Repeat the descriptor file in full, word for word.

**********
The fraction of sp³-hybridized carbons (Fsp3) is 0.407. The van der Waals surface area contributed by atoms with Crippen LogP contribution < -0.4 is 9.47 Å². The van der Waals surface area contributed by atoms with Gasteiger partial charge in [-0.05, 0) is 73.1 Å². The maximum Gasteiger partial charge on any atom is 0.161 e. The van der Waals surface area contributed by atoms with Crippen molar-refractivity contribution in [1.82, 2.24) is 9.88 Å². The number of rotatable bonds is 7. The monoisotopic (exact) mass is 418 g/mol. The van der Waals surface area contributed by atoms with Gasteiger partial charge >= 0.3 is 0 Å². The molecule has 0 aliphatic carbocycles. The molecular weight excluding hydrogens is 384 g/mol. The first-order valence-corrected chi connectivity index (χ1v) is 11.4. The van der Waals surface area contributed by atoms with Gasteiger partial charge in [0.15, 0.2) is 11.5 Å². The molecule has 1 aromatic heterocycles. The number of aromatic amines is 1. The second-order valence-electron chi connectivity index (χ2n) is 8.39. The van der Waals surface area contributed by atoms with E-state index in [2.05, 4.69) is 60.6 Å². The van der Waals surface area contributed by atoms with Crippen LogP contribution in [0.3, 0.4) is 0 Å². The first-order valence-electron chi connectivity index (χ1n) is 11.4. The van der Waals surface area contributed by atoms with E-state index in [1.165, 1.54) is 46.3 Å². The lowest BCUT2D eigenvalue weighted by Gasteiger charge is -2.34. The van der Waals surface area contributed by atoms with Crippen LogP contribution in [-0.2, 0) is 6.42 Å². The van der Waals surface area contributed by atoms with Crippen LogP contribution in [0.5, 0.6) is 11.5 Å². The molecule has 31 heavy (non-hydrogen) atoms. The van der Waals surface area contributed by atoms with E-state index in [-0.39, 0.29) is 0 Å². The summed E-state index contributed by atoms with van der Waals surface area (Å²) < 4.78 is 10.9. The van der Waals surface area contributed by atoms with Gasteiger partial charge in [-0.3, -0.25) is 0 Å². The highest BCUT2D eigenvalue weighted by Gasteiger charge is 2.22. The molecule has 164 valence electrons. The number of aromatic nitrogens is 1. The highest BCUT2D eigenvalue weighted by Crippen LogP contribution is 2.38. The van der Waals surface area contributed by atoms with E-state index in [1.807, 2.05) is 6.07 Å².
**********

The fraction of sp³-hybridized carbons (Fsp3) is 0.407. The van der Waals surface area contributed by atoms with Crippen LogP contribution < -0.4 is 9.47 Å². The van der Waals surface area contributed by atoms with Gasteiger partial charge in [-0.05, 0) is 73.1 Å². The maximum Gasteiger partial charge on any atom is 0.161 e. The van der Waals surface area contributed by atoms with Crippen molar-refractivity contribution in [1.82, 2.24) is 9.88 Å². The number of rotatable bonds is 7. The monoisotopic (exact) mass is 418 g/mol. The van der Waals surface area contributed by atoms with Gasteiger partial charge >= 0.3 is 0 Å². The molecule has 0 aliphatic carbocycles. The molecular weight excluding hydrogens is 384 g/mol. The first-order valence-corrected chi connectivity index (χ1v) is 11.4. The van der Waals surface area contributed by atoms with Gasteiger partial charge in [0.15, 0.2) is 11.5 Å². The molecule has 1 aromatic heterocycles. The number of aromatic amines is 1. The second-order valence-electron chi connectivity index (χ2n) is 8.39. The van der Waals surface area contributed by atoms with E-state index in [2.05, 4.69) is 60.6 Å². The van der Waals surface area contributed by atoms with Crippen LogP contribution in [0.3, 0.4) is 0 Å². The first-order valence-electron chi connectivity index (χ1n) is 11.4. The van der Waals surface area contributed by atoms with E-state index in [1.165, 1.54) is 46.3 Å². The lowest BCUT2D eigenvalue weighted by Gasteiger charge is -2.34. The van der Waals surface area contributed by atoms with Crippen LogP contribution in [-0.2, 0) is 6.42 Å². The van der Waals surface area contributed by atoms with Crippen LogP contribution in [0.5, 0.6) is 11.5 Å². The molecule has 31 heavy (non-hydrogen) atoms. The van der Waals surface area contributed by atoms with E-state index in [-0.39, 0.29) is 0 Å². The summed E-state index contributed by atoms with van der Waals surface area (Å²) < 4.78 is 10.9. The van der Waals surface area contributed by atoms with Gasteiger partial charge in [-0.3, -0.25) is 0 Å². The highest BCUT2D eigenvalue weighted by Gasteiger charge is 2.22. The molecule has 164 valence electrons. The number of aromatic nitrogens is 1. The highest BCUT2D eigenvalue weighted by Crippen LogP contribution is 2.38. The van der Waals surface area contributed by atoms with E-state index in [1.807, 2.05) is 6.07 Å².